Second, even after expenses, I don’t take all the profit from my business as my own pay. Instead, I portion out a certain percentage (currently 65%) into a separate bank account, and then I pay myself a salary out of that. That helps stabilize my income, which makes it so much easier to budget and plan around.

My household income goal for 2022 is $60,000 (or rather, the equivalent in some mix of US dollars and Korean won). That number relies on only a modest income increase for my husband, so hopefully we’ll be able to smash this goal. A pay raise from my business would help significantly as well.




My budget spreadsheet contains a tab to track our progress toward our financial goals. I’ll be filling this in every month so that we can see how we’re doing.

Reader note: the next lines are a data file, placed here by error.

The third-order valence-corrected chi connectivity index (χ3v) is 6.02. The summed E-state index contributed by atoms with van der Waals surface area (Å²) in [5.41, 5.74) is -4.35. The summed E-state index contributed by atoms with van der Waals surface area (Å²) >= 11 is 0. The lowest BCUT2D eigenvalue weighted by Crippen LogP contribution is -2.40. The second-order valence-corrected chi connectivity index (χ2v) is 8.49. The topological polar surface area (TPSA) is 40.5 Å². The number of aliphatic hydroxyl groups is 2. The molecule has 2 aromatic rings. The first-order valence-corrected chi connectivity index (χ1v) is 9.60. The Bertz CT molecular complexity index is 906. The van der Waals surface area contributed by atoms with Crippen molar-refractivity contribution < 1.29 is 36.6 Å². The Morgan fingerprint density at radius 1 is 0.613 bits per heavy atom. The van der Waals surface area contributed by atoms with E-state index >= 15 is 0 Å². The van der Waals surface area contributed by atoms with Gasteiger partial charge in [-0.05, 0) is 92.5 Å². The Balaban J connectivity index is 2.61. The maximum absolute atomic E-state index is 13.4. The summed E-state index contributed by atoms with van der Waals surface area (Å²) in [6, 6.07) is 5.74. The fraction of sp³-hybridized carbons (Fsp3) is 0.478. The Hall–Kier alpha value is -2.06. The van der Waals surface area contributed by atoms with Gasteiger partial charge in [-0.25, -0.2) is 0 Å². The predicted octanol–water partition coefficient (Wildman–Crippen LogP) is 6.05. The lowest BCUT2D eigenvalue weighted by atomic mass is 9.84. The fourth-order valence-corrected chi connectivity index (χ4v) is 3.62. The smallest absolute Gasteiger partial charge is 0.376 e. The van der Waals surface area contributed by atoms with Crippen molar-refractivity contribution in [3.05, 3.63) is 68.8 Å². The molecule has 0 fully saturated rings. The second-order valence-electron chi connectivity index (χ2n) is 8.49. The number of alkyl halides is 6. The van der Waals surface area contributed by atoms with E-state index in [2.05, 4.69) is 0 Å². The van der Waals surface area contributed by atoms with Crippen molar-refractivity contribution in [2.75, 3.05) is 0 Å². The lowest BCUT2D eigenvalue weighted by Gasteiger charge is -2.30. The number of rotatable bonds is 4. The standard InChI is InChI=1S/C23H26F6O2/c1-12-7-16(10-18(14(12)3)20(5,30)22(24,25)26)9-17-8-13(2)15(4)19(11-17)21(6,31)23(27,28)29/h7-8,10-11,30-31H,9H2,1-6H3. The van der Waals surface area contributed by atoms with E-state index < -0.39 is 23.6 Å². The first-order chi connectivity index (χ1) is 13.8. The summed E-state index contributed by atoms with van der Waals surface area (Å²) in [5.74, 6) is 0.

2022 Financial Goal Tracking - blank
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If we meet all of these goals exactly, we’ll be devoting 35% of our income toward our major financial goals. Not too shabby. If we can get our income higher, I’d love for that percentage to go quite a bit higher as well, especially in our retirement savings, but I think this is a good place for us given our current situation.

I’m looking forward to posting updates to our progress month by month throughout the year.